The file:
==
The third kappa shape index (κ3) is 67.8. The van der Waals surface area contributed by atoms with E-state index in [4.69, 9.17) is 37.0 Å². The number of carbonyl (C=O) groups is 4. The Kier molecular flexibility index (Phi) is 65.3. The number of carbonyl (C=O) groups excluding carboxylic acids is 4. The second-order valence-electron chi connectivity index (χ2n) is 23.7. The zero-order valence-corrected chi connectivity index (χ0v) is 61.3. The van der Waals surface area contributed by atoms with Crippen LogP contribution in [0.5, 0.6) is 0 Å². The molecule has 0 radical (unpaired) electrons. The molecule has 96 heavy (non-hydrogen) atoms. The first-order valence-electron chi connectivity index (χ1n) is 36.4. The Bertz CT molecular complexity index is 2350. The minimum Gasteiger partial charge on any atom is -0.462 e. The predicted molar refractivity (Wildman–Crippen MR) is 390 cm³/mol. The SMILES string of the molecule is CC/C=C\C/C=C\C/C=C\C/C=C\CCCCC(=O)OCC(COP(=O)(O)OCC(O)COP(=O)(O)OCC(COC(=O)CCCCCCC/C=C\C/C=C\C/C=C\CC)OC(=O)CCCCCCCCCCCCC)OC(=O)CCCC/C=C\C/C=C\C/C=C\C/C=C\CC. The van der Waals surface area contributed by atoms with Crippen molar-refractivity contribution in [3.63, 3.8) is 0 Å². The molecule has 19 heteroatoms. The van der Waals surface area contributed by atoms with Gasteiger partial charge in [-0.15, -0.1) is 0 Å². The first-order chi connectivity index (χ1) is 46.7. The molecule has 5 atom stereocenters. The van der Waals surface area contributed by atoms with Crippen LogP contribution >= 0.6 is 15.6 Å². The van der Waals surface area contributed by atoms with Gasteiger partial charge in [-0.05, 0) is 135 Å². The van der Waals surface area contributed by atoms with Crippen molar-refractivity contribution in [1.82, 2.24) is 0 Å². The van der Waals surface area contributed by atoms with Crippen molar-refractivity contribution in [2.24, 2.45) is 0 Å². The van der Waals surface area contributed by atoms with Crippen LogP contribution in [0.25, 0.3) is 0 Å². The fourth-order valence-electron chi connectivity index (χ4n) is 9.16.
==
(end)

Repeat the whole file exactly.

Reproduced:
The third kappa shape index (κ3) is 67.8. The van der Waals surface area contributed by atoms with E-state index in [4.69, 9.17) is 37.0 Å². The number of carbonyl (C=O) groups is 4. The Kier molecular flexibility index (Phi) is 65.3. The number of carbonyl (C=O) groups excluding carboxylic acids is 4. The second-order valence-electron chi connectivity index (χ2n) is 23.7. The zero-order valence-corrected chi connectivity index (χ0v) is 61.3. The van der Waals surface area contributed by atoms with Crippen LogP contribution in [0.5, 0.6) is 0 Å². The molecule has 0 radical (unpaired) electrons. The molecule has 96 heavy (non-hydrogen) atoms. The first-order valence-electron chi connectivity index (χ1n) is 36.4. The Bertz CT molecular complexity index is 2350. The minimum Gasteiger partial charge on any atom is -0.462 e. The predicted molar refractivity (Wildman–Crippen MR) is 390 cm³/mol. The SMILES string of the molecule is CC/C=C\C/C=C\C/C=C\C/C=C\CCCCC(=O)OCC(COP(=O)(O)OCC(O)COP(=O)(O)OCC(COC(=O)CCCCCCC/C=C\C/C=C\C/C=C\CC)OC(=O)CCCCCCCCCCCCC)OC(=O)CCCC/C=C\C/C=C\C/C=C\C/C=C\CC. The van der Waals surface area contributed by atoms with Crippen molar-refractivity contribution in [3.63, 3.8) is 0 Å². The molecule has 19 heteroatoms. The van der Waals surface area contributed by atoms with Gasteiger partial charge in [-0.15, -0.1) is 0 Å². The first-order chi connectivity index (χ1) is 46.7. The molecule has 5 atom stereocenters. The van der Waals surface area contributed by atoms with Crippen LogP contribution >= 0.6 is 15.6 Å². The van der Waals surface area contributed by atoms with Gasteiger partial charge in [-0.05, 0) is 135 Å². The van der Waals surface area contributed by atoms with Crippen molar-refractivity contribution in [1.82, 2.24) is 0 Å². The van der Waals surface area contributed by atoms with Crippen molar-refractivity contribution in [2.24, 2.45) is 0 Å². The van der Waals surface area contributed by atoms with Crippen LogP contribution in [0.25, 0.3) is 0 Å². The fourth-order valence-electron chi connectivity index (χ4n) is 9.16.